Victory as attempt to decriminalise abortion fails

25 November 2021

On Tuesday 23 November, MPs in the House of Commons debated the Government’s important Health and Care Bill.

Thank you to everyone who took the time to write to their MP to support three major pro-life amendments to the bill and oppose one amendment that would decriminalise abortion in England, Wales and Northern Ireland.

Diana Johnson MP’s amendment (NC50) – which, if passed, would have removed any safeguards preventing a woman from performing her own abortion up to 28 weeks – was withdrawn before it could go to a vote.

Sadly, the three pro-life amendments were also withdrawn, however there was strong support for them among MPs.

Amendments NC31, NC51 and NC52 sought to change the abortion limit to 22 weeks, clarify that sex-selective abortions are illegal, and prevent abortions up to birth for babies suspected of having disabilities.

Even though none of these amendments made it to a vote, there were some positive speeches made in favour of them.

MP Carla Lockhart, who tabled NC51 and NC52, gave her support to the three pro-life amendments:

“I will not push either of my new clauses to a vote. However, legal clarification on sex-selective abortion is urgently needed for the sake of women and the missing girls who are the victims of this abhorrent practice.

“I commend the hon. Member for Congleton (Fiona Bruce). As evidence changes, so should the law, and 22 weeks’ gestation is the point of foetal viability. At heart, this is a debate about human rights, and the most basic human right is the right to life.”

Similarly, MP Fiona Bruce spoke in support of NC51 and NC52:

“I also want to take a few moments to give my support to new clause 51, … which would clarify that abortion on the ground of the sex of the foetus is illegal. This relates to the truly awful exploitative practice whereby women can be pressurised into abortions based on the sex of their unborn child. I also support new clause 52 … The current law permits abortions up to birth if the baby is deemed likely to be born seriously handicapped. This is interpreted to include entirely non-fatal disabilities such as Down’s syndrome and easily surgically rectifiable conditions such as cleft palate and club foot. One of my sons was born with club foot, and I know how rectifiable it is. The law is plainly inconsistent with the disability discrimination legislation that applies after birth, and it sends a dreadful message to people who are living and thriving with disabilities about how little their lives are valued under abortion law.”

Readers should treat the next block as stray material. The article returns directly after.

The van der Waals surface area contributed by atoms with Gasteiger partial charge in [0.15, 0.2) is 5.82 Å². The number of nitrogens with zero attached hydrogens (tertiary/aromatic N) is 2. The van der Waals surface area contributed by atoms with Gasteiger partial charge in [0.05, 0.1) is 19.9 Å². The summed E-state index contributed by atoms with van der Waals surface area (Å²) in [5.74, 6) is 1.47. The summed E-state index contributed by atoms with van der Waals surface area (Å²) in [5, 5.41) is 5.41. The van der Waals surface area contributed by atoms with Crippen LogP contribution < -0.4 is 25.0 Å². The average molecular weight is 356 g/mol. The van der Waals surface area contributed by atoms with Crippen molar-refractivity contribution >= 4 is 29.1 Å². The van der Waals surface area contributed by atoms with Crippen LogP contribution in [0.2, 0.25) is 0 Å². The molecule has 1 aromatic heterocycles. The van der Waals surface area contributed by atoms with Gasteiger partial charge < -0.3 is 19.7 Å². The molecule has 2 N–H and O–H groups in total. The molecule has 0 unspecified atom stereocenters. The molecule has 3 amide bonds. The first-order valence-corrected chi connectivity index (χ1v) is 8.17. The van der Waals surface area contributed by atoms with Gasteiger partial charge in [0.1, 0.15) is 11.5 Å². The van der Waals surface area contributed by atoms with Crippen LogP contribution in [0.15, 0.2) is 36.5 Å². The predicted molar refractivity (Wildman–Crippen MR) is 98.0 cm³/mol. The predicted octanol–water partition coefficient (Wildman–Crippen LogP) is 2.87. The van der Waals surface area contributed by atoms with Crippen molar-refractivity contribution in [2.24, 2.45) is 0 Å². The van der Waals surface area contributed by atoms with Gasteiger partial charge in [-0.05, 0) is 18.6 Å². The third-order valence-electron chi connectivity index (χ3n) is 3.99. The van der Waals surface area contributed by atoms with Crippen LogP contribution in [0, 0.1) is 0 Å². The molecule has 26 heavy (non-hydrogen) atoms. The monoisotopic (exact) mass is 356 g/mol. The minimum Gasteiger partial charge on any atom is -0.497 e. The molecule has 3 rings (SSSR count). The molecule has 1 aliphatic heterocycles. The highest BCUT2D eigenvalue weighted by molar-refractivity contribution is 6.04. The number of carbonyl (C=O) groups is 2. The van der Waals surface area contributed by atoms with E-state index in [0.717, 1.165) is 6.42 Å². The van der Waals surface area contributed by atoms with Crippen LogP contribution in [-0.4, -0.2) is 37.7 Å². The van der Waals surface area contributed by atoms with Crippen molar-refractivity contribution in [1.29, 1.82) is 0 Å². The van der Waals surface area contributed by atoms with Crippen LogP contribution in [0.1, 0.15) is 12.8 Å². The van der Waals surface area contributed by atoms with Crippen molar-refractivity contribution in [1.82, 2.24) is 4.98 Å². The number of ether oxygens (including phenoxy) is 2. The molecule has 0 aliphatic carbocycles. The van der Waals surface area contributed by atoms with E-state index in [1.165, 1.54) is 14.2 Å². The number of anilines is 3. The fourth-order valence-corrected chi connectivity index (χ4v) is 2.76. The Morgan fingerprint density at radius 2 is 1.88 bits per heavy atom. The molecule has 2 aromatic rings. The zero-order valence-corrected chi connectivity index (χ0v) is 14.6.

Down’s Syndrome Bill

Even though these amendments did not make it to a vote, there is a still opportunity to engage with your MP on these issues.

The Down’s Syndrome Bill is being debated at its Second Reading in the House of Commons tomorrow (Friday 26 November), and would recognise people with Down’s Syndrome as a minority group of people, putting more safeguards in place to ensure that people with Down’s Syndrome are not neglected and their abilities are recognised. It sends a clear message that people with Down’s Syndrome are not second-class citizens.

We’d encourage you to write to your MP – not only to urge them to support this bill, but also to thank them for engaging with the Health and Care Bill.

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